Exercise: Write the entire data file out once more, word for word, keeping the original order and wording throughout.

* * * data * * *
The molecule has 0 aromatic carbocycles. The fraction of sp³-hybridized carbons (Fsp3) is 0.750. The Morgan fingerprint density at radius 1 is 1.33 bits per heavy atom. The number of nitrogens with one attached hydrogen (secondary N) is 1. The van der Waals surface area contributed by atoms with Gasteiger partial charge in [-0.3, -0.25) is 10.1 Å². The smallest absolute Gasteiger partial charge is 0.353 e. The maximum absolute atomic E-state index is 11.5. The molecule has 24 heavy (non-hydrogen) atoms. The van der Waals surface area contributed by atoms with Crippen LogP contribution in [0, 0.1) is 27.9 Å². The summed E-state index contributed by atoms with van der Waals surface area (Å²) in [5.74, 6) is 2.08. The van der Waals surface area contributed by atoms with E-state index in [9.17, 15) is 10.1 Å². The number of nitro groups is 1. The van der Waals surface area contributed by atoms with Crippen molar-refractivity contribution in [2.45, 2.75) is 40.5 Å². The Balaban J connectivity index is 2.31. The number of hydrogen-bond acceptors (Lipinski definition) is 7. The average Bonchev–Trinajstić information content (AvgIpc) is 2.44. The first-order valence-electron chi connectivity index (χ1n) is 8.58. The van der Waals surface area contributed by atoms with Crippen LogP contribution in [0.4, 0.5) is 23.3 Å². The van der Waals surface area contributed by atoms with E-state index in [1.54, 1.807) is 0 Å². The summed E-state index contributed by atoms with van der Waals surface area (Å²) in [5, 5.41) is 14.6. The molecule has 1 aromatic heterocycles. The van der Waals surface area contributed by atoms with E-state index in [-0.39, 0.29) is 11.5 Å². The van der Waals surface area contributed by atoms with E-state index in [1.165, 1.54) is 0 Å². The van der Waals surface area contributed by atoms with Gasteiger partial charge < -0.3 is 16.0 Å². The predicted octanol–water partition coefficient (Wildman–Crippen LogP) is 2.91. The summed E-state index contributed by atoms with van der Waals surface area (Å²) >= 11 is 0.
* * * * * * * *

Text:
The molecule has 0 aromatic carbocycles. The fraction of sp³-hybridized carbons (Fsp3) is 0.750. The Morgan fingerprint density at radius 1 is 1.33 bits per heavy atom. The number of nitrogens with one attached hydrogen (secondary N) is 1. The van der Waals surface area contributed by atoms with Gasteiger partial charge in [-0.3, -0.25) is 10.1 Å². The smallest absolute Gasteiger partial charge is 0.353 e. The maximum absolute atomic E-state index is 11.5. The molecule has 24 heavy (non-hydrogen) atoms. The van der Waals surface area contributed by atoms with Crippen LogP contribution in [0, 0.1) is 27.9 Å². The summed E-state index contributed by atoms with van der Waals surface area (Å²) in [5.74, 6) is 2.08. The van der Waals surface area contributed by atoms with E-state index in [9.17, 15) is 10.1 Å². The number of nitro groups is 1. The van der Waals surface area contributed by atoms with Crippen molar-refractivity contribution in [2.45, 2.75) is 40.5 Å². The Balaban J connectivity index is 2.31. The number of hydrogen-bond acceptors (Lipinski definition) is 7. The average Bonchev–Trinajstić information content (AvgIpc) is 2.44. The first-order valence-electron chi connectivity index (χ1n) is 8.58. The van der Waals surface area contributed by atoms with Crippen LogP contribution in [0.4, 0.5) is 23.3 Å². The van der Waals surface area contributed by atoms with E-state index in [1.54, 1.807) is 0 Å². The summed E-state index contributed by atoms with van der Waals surface area (Å²) in [5, 5.41) is 14.6. The molecule has 1 aromatic heterocycles. The van der Waals surface area contributed by atoms with E-state index in [-0.39, 0.29) is 11.5 Å². The van der Waals surface area contributed by atoms with E-state index in [1.165, 1.54) is 0 Å². The van der Waals surface area contributed by atoms with Gasteiger partial charge < -0.3 is 16.0 Å². The predicted octanol–water partition coefficient (Wildman–Crippen LogP) is 2.91. The summed E-state index contributed by atoms with van der Waals surface area (Å²) >= 11 is 0.